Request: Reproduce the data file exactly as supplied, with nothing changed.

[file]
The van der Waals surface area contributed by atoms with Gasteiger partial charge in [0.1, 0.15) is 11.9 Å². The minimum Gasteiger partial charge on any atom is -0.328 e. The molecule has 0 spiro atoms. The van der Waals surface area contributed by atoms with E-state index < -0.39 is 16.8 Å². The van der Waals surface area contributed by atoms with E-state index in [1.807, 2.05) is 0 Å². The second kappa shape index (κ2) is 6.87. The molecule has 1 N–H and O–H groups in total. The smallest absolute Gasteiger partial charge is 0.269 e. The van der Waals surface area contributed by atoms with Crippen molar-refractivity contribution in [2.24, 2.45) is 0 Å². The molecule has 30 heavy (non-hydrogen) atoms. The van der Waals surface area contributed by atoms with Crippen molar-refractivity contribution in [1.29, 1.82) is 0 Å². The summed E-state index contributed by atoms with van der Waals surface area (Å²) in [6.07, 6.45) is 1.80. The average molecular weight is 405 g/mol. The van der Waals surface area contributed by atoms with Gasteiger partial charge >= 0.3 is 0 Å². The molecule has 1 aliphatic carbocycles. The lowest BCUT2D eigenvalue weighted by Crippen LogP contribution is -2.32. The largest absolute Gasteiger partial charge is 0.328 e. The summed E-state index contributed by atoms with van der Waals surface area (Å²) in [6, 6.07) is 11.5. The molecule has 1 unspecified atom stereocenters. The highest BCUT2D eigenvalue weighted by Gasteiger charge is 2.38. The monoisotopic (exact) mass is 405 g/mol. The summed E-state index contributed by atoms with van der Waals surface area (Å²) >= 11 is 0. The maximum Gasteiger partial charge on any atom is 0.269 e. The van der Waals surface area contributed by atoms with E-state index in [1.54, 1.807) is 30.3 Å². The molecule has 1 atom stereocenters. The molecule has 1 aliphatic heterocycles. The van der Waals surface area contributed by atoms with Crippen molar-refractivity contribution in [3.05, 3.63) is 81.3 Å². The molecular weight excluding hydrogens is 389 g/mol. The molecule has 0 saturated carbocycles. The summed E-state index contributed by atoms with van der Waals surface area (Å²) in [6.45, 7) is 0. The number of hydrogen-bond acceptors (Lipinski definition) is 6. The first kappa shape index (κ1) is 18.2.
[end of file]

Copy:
The van der Waals surface area contributed by atoms with Gasteiger partial charge in [0.1, 0.15) is 11.9 Å². The minimum Gasteiger partial charge on any atom is -0.328 e. The molecule has 0 spiro atoms. The van der Waals surface area contributed by atoms with E-state index < -0.39 is 16.8 Å². The van der Waals surface area contributed by atoms with E-state index in [1.807, 2.05) is 0 Å². The second kappa shape index (κ2) is 6.87. The molecule has 1 N–H and O–H groups in total. The smallest absolute Gasteiger partial charge is 0.269 e. The van der Waals surface area contributed by atoms with Crippen molar-refractivity contribution in [2.24, 2.45) is 0 Å². The molecule has 30 heavy (non-hydrogen) atoms. The van der Waals surface area contributed by atoms with Crippen molar-refractivity contribution in [1.29, 1.82) is 0 Å². The summed E-state index contributed by atoms with van der Waals surface area (Å²) in [6.07, 6.45) is 1.80. The average molecular weight is 405 g/mol. The van der Waals surface area contributed by atoms with Gasteiger partial charge >= 0.3 is 0 Å². The molecule has 1 aliphatic carbocycles. The lowest BCUT2D eigenvalue weighted by Crippen LogP contribution is -2.32. The largest absolute Gasteiger partial charge is 0.328 e. The summed E-state index contributed by atoms with van der Waals surface area (Å²) in [6, 6.07) is 11.5. The molecule has 1 unspecified atom stereocenters. The highest BCUT2D eigenvalue weighted by Gasteiger charge is 2.38. The monoisotopic (exact) mass is 405 g/mol. The summed E-state index contributed by atoms with van der Waals surface area (Å²) >= 11 is 0. The maximum Gasteiger partial charge on any atom is 0.269 e. The van der Waals surface area contributed by atoms with E-state index in [1.54, 1.807) is 30.3 Å². The molecule has 1 atom stereocenters. The molecule has 1 aliphatic heterocycles. The van der Waals surface area contributed by atoms with Crippen molar-refractivity contribution in [3.05, 3.63) is 81.3 Å². The molecular weight excluding hydrogens is 389 g/mol. The molecule has 0 saturated carbocycles. The summed E-state index contributed by atoms with van der Waals surface area (Å²) in [6.45, 7) is 0. The number of hydrogen-bond acceptors (Lipinski definition) is 6. The first kappa shape index (κ1) is 18.2.